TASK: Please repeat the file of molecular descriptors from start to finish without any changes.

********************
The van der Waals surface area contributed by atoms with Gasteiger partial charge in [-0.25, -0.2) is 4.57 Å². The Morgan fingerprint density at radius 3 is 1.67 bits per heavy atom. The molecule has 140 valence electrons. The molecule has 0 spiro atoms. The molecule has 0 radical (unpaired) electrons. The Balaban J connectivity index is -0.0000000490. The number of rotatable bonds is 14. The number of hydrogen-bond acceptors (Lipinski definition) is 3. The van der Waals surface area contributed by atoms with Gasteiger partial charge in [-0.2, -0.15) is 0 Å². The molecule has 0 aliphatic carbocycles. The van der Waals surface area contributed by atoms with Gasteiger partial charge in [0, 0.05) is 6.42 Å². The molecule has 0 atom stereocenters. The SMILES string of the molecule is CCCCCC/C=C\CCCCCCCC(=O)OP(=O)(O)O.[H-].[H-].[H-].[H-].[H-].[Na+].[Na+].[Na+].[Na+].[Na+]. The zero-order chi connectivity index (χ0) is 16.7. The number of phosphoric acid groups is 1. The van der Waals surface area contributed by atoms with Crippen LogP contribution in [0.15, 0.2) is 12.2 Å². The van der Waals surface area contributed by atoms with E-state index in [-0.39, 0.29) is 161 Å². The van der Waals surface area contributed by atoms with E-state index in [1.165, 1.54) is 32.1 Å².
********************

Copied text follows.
The van der Waals surface area contributed by atoms with Gasteiger partial charge in [-0.25, -0.2) is 4.57 Å². The Morgan fingerprint density at radius 3 is 1.67 bits per heavy atom. The molecule has 140 valence electrons. The molecule has 0 spiro atoms. The molecule has 0 radical (unpaired) electrons. The Balaban J connectivity index is -0.0000000490. The number of rotatable bonds is 14. The number of hydrogen-bond acceptors (Lipinski definition) is 3. The van der Waals surface area contributed by atoms with Gasteiger partial charge in [-0.2, -0.15) is 0 Å². The molecule has 0 aliphatic carbocycles. The van der Waals surface area contributed by atoms with Gasteiger partial charge in [0, 0.05) is 6.42 Å². The molecule has 0 atom stereocenters. The SMILES string of the molecule is CCCCCC/C=C\CCCCCCCC(=O)OP(=O)(O)O.[H-].[H-].[H-].[H-].[H-].[Na+].[Na+].[Na+].[Na+].[Na+]. The zero-order chi connectivity index (χ0) is 16.7. The number of phosphoric acid groups is 1. The van der Waals surface area contributed by atoms with Crippen LogP contribution in [0.15, 0.2) is 12.2 Å². The van der Waals surface area contributed by atoms with E-state index in [-0.39, 0.29) is 161 Å². The van der Waals surface area contributed by atoms with E-state index in [1.165, 1.54) is 32.1 Å².